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Explosion Liability – How it Works in Court

Explosions occur with alarming frequency and in situations where they’re often unexpected. As we all understand, anyone who happens to be close to an explosion is instantly in extreme danger, and explosions can cause irreversible injuries and death. The explosion lawyers at Williams Hart would like to provide a brief overview of how a claim of negligence against someone who has caused an explosion would be applied in court. We’ll do so with a hypothetical situation of a gas company worker activating gas lines on someone’s home.


The concept of “duty” is one that’s been part of negligence law for centuries. Basically, everyone owes everyone else a duty to not cause them, or put them in position to suffer harm. There are different standards of duty for different people, such as doctors, who owe a higher duty to his or her patients. In terms of explosions, a gas company worker owes a duty to not place homeowners in harm’s way with his or her line work.


Once a plaintiff has established the existence of a duty of care, he or she must then show that the defendant breached that duty. Generally, a duty is considered breached if the defendant acted, or failed to act, in a way similar to how a reasonable person would’ve acted in the same situation. In regards to the gas company explosion situation, the worker would have breached a duty if he or she did not close off an open gas line, as any reasonable gas worker would’ve done so.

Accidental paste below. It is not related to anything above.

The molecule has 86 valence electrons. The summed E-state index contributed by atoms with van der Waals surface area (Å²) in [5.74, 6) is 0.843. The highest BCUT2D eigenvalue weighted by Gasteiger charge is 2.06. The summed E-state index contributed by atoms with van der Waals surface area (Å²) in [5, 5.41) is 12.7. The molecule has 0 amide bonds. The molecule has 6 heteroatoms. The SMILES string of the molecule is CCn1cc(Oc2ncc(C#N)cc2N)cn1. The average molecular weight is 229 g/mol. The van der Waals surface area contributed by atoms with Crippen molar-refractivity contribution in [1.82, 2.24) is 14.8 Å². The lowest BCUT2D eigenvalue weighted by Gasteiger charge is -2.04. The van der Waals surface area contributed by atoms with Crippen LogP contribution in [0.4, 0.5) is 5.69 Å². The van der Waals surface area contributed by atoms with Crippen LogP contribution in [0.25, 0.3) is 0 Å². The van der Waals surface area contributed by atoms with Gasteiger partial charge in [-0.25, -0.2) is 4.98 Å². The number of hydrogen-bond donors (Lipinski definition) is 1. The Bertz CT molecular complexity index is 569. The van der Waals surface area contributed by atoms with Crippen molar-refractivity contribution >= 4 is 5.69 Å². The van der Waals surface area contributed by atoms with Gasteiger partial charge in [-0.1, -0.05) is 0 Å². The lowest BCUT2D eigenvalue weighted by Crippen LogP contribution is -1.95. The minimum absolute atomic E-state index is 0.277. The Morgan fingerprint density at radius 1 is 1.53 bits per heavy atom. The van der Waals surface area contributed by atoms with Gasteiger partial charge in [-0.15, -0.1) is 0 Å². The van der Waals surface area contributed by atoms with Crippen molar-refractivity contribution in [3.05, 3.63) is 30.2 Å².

Causation is one of the most confusing aspects of law, and it has caused many to stumble in their analysis. Put simply, the plaintiff must not only prove the existence of a duty and breach of that duty, but also that the breach of this duty caused the injury to be suffered. There are several different tests involved to decide if this happened, but a “link” between the defendant’s actions and the resulting injury must be established. Within our example, it must be shown that the gas worker’s failure to seal off the gas line caused the explosion.


This may seem elementary, but even if all of the elements above have been proven, the plaintiff must also prove that he or she suffered damages as a result of the defendant’s negligence. Damages can include lost wages and medical costs, but also pain and suffering and loss of companionship. Without damages, there can be no claim.

Overall, if this seems complicated, that’s because it is. If you have been injured in an explosion, contact an explosion attorney at Williams Hart immediately to schedule a free initial consultation.

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